Fig. 4
figure4

Forest plot of SpO2 < 80% during intubation. I2 = 48%. Q-statistics for heterogeneity (within designs) and inconsistency (between designs). Total: p = 0.104, within designs: p = 0.072, between designs: p = 0.409. COT, conventional oxygen therapy (bag-valve mask or facial mask); HFNC, high-flow nasal cannula; NIV, noninvasive ventilation; OR, odds ratio; NMA, network meta-analysis

Intubation-related complications

Seven trials (959 patients) reported the intubation-related complications) (Additional file 2: Table S3). The network estimate ranged from high- to low-quality evidence (Table 2). Both NIV (network estimate OR 0.43, 95% CI 0.21, 0.87) and HFNC (network estimate OR 0.49, 95% CI 0.28, 0.88) resulted in a lower risk of intubation-related complications than COT (Fig. 5). NIV ranked the 1st and HFNC 2nd among the four preoxygenation methods (Table 3).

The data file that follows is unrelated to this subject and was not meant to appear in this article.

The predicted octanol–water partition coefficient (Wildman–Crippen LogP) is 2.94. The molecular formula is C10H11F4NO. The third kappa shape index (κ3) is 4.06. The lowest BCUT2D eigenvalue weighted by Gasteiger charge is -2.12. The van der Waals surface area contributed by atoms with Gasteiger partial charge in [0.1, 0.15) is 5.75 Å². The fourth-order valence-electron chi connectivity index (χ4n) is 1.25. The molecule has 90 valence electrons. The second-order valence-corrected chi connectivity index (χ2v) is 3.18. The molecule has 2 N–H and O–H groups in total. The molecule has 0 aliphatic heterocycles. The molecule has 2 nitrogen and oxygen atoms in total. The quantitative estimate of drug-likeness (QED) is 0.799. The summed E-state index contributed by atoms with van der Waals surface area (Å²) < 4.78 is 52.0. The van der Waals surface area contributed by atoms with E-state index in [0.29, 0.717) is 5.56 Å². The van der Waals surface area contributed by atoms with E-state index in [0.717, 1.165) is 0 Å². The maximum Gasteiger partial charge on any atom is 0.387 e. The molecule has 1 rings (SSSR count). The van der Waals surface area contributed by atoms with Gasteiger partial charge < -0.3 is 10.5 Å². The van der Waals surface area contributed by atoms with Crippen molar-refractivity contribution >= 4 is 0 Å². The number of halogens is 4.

Fig. 5
figure5

Forest plot of intubation-related complications. I2 = 0%. Q-statistics for heterogeneity (within designs) and inconsistency (between designs). Total: p = 0.978, within designs: p = 0.914, between designs: p = 0.892. Intubation-related complications were defined as aspiration or new infiltrate on post-intubation chest radiograph, hemodynamic instability, and cardiac arrest. COT, conventional oxygen therapy (bag-valve mask or facial mask); HFNC, high-flow nasal cannula; NIV, noninvasive ventilation; OR, odds ratio; NMA, network meta-analysis

Mortality

Six trials (919 patients) reported the mortality (Additional file 2: Table S2). The network estimate ranged from high- to low-quality evidence (Table 2): There was no evidence showing the superiority of one particular preoxygenation method as determined by the confidence interval (Fig. 6). Thus, the ranking by P-scores should be interpreted with caution (Table 3).

Fig. 6
figure6